• scope is the scope of which this node is the root element or null (doesn't get updated automatically, not present by default, generate it with astjourney.addScopeData).

Generic methods:

  • getScope() walks up the parent chain (parent data must be correct) until it hits a node with a scope (scope data must be correct).

Scopes

Properties (there might be some other undocumented ones, too, but these are the ones that should remain this way):

  • parent is the parent scope.
  • node is the node inside of which this scope is. It is a toplevel, a defun or a function node.
  • declaredVariables is an object whose keys are local names that are defined in this scope.
  • children is an array of child scopes.

Node Types

string

A string literal like "foo".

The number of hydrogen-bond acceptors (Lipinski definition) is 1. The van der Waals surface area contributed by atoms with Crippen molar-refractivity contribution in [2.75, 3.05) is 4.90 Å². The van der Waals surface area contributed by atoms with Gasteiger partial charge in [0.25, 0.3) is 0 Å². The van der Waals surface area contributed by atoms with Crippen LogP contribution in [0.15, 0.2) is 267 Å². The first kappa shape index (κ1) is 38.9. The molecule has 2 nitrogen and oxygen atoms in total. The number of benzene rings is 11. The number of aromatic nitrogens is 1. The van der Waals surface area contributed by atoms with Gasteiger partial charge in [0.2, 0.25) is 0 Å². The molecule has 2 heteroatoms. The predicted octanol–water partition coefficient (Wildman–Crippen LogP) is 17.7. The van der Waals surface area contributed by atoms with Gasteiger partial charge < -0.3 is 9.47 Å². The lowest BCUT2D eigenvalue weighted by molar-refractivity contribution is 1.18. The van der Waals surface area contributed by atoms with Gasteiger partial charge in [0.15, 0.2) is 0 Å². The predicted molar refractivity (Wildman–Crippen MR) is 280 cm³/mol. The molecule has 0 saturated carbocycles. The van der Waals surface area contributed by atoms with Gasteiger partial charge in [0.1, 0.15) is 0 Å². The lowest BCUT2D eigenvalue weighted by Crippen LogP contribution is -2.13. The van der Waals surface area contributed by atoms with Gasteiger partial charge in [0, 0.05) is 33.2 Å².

Properties:

  • value is a string containing its unescaped value.

num

A number literal like 123.

Properties:

  • value is a number containing its value.

name

A variable name, e.g. the foo in foo(123) or foo.bar. Warning: bar is not a name! Also, the variable name is unescaped, so ww\u0077 in the source becomes www.

Properties:

  • value is a string containing the unescaped variable name.

toplevel

This is the top-level node of every AST.

Properties:

  • statements is an array of statements.

block

This is a {} block of statements. Note that not everything that looks like a block is represented by a block node - for example, try/catch/finally uses arrays of statements.

Properties:

  • statements is an array of statements or undefined.

splice

Uh... honestly, no idea, but it has the same properties as a block.

var and const

This node contains one or multiple variable declarations, each one with or without a value. If it's a const, the variables values cannot be altered later.

Properties:

  • vardefs is an array of objects like {name: variableName, value: valueNode} or {name: variableName}.